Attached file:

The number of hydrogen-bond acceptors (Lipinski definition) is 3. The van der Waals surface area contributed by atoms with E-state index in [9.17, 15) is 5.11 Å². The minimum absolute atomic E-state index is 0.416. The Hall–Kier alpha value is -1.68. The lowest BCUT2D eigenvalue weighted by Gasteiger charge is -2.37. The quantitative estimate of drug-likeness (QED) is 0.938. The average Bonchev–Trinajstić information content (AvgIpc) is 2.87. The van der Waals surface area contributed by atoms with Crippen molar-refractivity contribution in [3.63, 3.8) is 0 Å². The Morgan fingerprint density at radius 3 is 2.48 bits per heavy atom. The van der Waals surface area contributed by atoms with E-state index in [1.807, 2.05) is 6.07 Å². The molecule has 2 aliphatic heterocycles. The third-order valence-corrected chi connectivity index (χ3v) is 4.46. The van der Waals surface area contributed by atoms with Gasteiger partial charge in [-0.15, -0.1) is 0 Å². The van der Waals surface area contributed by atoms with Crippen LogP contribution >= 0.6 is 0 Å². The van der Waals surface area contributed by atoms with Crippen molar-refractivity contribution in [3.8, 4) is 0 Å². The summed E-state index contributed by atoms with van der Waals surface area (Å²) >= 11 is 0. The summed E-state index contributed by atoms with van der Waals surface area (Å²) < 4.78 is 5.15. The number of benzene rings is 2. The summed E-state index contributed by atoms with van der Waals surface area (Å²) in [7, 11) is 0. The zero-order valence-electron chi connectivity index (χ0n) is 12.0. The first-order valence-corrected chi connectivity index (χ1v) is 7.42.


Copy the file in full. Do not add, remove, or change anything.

The number of hydrogen-bond acceptors (Lipinski definition) is 3. The van der Waals surface area contributed by atoms with E-state index in [9.17, 15) is 5.11 Å². The minimum absolute atomic E-state index is 0.416. The Hall–Kier alpha value is -1.68. The lowest BCUT2D eigenvalue weighted by Gasteiger charge is -2.37. The quantitative estimate of drug-likeness (QED) is 0.938. The average Bonchev–Trinajstić information content (AvgIpc) is 2.87. The van der Waals surface area contributed by atoms with Crippen molar-refractivity contribution in [3.63, 3.8) is 0 Å². The Morgan fingerprint density at radius 3 is 2.48 bits per heavy atom. The van der Waals surface area contributed by atoms with E-state index in [1.807, 2.05) is 6.07 Å². The molecule has 2 aliphatic heterocycles. The third-order valence-corrected chi connectivity index (χ3v) is 4.46. The van der Waals surface area contributed by atoms with Gasteiger partial charge in [-0.15, -0.1) is 0 Å². The van der Waals surface area contributed by atoms with Crippen LogP contribution >= 0.6 is 0 Å². The van der Waals surface area contributed by atoms with Crippen molar-refractivity contribution in [3.8, 4) is 0 Å². The summed E-state index contributed by atoms with van der Waals surface area (Å²) >= 11 is 0. The summed E-state index contributed by atoms with van der Waals surface area (Å²) < 4.78 is 5.15. The number of benzene rings is 2. The summed E-state index contributed by atoms with van der Waals surface area (Å²) in [7, 11) is 0. The zero-order valence-electron chi connectivity index (χ0n) is 12.0. The first-order valence-corrected chi connectivity index (χ1v) is 7.42.